OVER RAINBOW, RITCHIE Blackmore formed Blackmore’s Night in 1997 to play Renaissance-infused folk-rock with his partner, vocalist and multi-instrumentalist Candice Night. Throughout the band’s 14-year career, Blackmore has primarily concentrated on acoustic guitar and numerous other acoustic stringed instruments, including mandolin, mandola, mandocello, hurdy gurdy, and nyckelharpa—but he has never lost sight of the electric. “I play at least two or three tracks of electric on every album we do,” says Blackmore. “It depends on my frame of mind whether I am going to choose acoustic or electric, and I also have to take into account what the song needs. We are heavily influenced by Medieval and Renaissance music, so we are always torn between making our music more organic sounding or more modern. I sometimes play acoustic and electric guitar on the same track and decide which one is more appropriate later.”
During his Deep Purple and Rainbow days, Blackmore played through a Marshall amp customized to crank out 280 watts, and used a “converted tape deck” as a preamplifier. The preamp remains, but for nearly two decades he has favored a “small, 50-watt Engl,” and few, if any, effects. “I don’t like to play through many pedals,” he says. “I prefer a fat, natural sustained sound, which you lose if the signal goes through too many circuits. Sometimes I’ll add in a Roland guitar synthesizer, though, to make the sound a little more beefy.” Blackmore continues to favor Fender electrics—mostly Stratocasters— strung with various D’Addario sets.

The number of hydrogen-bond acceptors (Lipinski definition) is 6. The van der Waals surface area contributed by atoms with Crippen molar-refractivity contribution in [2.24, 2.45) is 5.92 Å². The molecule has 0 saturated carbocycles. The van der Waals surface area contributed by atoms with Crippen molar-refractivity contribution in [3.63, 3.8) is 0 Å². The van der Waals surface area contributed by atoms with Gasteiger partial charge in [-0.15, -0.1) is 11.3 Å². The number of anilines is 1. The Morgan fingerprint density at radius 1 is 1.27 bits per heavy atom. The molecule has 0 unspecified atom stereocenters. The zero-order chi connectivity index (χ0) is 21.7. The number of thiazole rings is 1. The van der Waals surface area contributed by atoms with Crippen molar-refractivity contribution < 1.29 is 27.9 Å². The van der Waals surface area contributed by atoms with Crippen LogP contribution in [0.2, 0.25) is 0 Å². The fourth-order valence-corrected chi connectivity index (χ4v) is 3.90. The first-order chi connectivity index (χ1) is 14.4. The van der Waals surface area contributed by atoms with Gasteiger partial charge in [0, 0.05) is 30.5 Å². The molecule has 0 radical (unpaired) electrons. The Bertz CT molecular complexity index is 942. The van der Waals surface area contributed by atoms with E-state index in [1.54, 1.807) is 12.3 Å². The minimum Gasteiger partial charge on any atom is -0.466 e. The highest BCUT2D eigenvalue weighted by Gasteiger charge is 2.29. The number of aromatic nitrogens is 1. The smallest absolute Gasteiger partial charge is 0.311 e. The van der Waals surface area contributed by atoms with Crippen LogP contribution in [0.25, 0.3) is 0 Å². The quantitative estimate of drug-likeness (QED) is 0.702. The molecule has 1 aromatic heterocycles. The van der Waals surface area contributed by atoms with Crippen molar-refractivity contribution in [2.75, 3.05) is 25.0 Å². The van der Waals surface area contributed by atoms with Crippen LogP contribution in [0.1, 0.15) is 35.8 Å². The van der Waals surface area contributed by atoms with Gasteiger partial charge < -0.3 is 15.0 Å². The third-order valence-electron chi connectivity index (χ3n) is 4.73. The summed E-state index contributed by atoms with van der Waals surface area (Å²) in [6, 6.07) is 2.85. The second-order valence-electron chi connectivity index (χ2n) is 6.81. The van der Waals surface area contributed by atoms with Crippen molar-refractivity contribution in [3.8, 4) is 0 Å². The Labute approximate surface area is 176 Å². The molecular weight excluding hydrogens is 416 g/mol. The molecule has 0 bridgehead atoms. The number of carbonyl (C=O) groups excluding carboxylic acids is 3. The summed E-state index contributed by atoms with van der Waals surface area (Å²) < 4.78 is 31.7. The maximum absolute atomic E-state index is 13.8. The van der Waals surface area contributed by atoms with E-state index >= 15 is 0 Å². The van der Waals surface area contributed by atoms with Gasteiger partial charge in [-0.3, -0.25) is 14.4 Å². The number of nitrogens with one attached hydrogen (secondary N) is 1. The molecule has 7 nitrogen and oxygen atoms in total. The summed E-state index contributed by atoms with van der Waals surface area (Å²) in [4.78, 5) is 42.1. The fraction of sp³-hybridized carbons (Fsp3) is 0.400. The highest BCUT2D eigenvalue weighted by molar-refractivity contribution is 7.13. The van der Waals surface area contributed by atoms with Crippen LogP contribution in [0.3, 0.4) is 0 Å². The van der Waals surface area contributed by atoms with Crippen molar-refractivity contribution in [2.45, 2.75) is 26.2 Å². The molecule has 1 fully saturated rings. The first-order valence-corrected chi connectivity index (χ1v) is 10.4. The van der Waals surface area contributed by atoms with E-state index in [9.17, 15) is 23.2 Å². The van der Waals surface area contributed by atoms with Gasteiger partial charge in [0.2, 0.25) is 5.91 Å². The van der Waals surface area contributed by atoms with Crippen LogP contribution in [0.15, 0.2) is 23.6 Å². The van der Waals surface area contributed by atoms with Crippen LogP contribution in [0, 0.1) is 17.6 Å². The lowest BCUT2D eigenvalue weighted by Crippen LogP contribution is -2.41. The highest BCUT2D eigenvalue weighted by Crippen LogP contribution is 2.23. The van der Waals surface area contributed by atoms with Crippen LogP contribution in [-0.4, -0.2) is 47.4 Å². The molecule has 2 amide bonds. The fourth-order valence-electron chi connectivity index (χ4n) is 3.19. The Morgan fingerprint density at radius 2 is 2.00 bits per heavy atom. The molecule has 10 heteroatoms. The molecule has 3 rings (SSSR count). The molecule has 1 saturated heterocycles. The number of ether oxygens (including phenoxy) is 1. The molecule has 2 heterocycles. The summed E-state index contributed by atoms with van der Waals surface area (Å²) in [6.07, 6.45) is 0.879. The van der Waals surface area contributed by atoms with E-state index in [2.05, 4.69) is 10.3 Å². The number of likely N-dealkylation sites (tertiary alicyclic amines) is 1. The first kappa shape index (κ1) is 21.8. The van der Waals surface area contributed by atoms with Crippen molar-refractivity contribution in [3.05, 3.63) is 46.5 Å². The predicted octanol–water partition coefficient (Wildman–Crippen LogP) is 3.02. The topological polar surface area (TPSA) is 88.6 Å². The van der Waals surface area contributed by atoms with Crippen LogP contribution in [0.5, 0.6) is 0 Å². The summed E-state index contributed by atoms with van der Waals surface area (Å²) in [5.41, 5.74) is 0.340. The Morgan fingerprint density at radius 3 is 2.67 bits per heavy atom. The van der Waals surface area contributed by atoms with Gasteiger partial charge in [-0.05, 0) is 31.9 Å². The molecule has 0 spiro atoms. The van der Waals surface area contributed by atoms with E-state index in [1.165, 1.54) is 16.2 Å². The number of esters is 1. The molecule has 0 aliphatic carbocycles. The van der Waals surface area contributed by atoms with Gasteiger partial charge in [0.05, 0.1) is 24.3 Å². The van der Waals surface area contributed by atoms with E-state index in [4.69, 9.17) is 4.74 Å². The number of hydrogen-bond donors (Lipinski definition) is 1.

Blackmore’s passionate and highly lyrical electric playing is particularly evident on the band’s latest album, Autumn Sky [Spinefarm], gracing the rocking opener “Highland” and four other tunes, including “Believe In Me,” which also features some beautiful melodic slide work. “I like to play slide,” he says. “In fact, sometimes I have to be careful that I don’t play too much slide, because it’s almost easier to do for longer notes, especially when playing ballads.” When tracking solos with an acoustic, Blackmore works them out about 80 percent of the way, whereas his rockier electric solos tend to be more spontaneous.
Live, Blackmore switches to electric to play four or five songs midway through the show, and then again for the encores, at which point it isn’t unusual for Blackmore’s Night to indulge longtime fans with the band’s take on “Black Night” and “Smoke on the Water.” “It takes me a few minutes to adjust from playing electric with a plectrum to playing fingerstyle again, because it is a different approach to that hand,” explains Blackmore. “So Candy usually has to tell a joke to buy me some time!”